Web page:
It’s actually tough for me to make a judgement call on all these wild animals being kept in captivity throughout Asia.
I can hear you gasping. What?!
I get your confusion; I understand your judgment – I was there, too. But it’s not so black and white.
This little guy is now the second monkey I’ve seen kept by a family with a string tied around its body. At least this one had the string tied around its waist and not its neck, and wasn’t using it as some sick hanging and swinging device.
He was attached to a tree that was part of a ‘restaurant’ on the side of the road in Vang Vieng, right across the street from one of the caves we happened by in the area.
He was just a baby – translucent skin, fair fur, giant eyes. He was docile, soft; curious in a way that wasn’t intrusive or conniving, and was still at that phase of wanting to put absolutely everything in his mouth – beads, lighter, toilet paper.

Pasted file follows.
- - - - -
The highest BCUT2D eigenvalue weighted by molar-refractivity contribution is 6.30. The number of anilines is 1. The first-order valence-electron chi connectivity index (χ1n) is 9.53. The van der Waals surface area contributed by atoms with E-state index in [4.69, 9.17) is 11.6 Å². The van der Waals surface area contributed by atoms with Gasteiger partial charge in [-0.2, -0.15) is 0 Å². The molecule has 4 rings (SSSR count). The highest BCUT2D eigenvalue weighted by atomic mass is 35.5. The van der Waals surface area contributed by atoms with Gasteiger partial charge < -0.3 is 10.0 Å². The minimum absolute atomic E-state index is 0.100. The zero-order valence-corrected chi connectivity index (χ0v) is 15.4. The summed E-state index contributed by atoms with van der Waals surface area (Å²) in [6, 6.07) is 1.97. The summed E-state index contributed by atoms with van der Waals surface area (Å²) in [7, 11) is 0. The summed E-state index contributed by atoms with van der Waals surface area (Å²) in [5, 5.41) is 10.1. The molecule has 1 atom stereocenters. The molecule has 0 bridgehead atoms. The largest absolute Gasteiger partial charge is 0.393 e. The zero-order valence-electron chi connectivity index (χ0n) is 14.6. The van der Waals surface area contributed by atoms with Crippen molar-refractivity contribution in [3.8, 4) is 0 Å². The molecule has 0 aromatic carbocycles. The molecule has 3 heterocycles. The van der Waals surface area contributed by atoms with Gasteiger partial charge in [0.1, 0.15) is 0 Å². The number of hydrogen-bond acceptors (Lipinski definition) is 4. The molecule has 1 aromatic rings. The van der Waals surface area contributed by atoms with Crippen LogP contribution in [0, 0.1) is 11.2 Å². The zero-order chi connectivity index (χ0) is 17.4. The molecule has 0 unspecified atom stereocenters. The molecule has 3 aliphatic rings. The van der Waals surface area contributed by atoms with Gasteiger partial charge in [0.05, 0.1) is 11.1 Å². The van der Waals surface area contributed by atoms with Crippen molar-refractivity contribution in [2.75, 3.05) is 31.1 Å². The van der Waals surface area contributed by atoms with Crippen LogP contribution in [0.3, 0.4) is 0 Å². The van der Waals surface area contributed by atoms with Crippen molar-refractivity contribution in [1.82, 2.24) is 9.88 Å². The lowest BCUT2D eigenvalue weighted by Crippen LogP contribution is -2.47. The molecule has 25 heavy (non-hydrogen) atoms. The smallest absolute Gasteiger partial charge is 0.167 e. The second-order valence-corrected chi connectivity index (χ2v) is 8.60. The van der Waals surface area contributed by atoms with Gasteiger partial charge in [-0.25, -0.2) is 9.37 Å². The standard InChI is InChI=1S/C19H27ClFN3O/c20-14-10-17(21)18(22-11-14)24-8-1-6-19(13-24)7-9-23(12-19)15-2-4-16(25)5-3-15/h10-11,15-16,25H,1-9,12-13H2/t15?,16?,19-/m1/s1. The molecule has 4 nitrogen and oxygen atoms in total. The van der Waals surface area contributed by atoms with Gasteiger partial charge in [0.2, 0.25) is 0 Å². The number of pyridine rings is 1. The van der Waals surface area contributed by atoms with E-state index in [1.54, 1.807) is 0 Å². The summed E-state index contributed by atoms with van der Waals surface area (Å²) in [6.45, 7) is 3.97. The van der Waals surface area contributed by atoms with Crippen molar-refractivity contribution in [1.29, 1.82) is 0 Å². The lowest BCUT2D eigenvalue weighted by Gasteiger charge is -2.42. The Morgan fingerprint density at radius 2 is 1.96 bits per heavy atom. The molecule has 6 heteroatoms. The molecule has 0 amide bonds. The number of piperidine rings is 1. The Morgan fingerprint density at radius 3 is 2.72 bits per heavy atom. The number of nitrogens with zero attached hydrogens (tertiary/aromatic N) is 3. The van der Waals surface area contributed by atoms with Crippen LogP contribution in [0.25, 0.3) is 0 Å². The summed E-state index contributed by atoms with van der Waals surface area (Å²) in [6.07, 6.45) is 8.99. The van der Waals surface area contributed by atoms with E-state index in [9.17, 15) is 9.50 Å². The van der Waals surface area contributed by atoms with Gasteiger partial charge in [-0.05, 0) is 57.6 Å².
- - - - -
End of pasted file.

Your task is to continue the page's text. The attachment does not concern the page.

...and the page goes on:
But seeing him on a string leash was tough, and I confess, I judged. “Poor little thing.” I thought. “He probably wants his mom.” I brooded. And then his keeper spoke.
“He no have mama. Mama die. I take care of heem.” The woman is Laotian, in her fifties, with a traditional woven skirt under a yellow cardigan. She unties the leash from the monkey’s waist and lifts him onto her chest and he hangs on, both hands clutching her sweater like a lost child.
“People, they -” She motions a gun with her fingers and my group nods in understanding. They shot her. She nods. “I take care of heem.”
The monkey scampers down her skirt and climbs up onto the picnic table where we sit, and she feeds him rice from her hand. He eats grain by grain, totally consumed by the moment.
Was this really that awful? Was she really so evil? Or was she going out of her way to take care of an animal that wouldn’t otherwise survive on its own? Do we not confine dogs to leashes, and children to cribs?
I don’t know…Thoughts?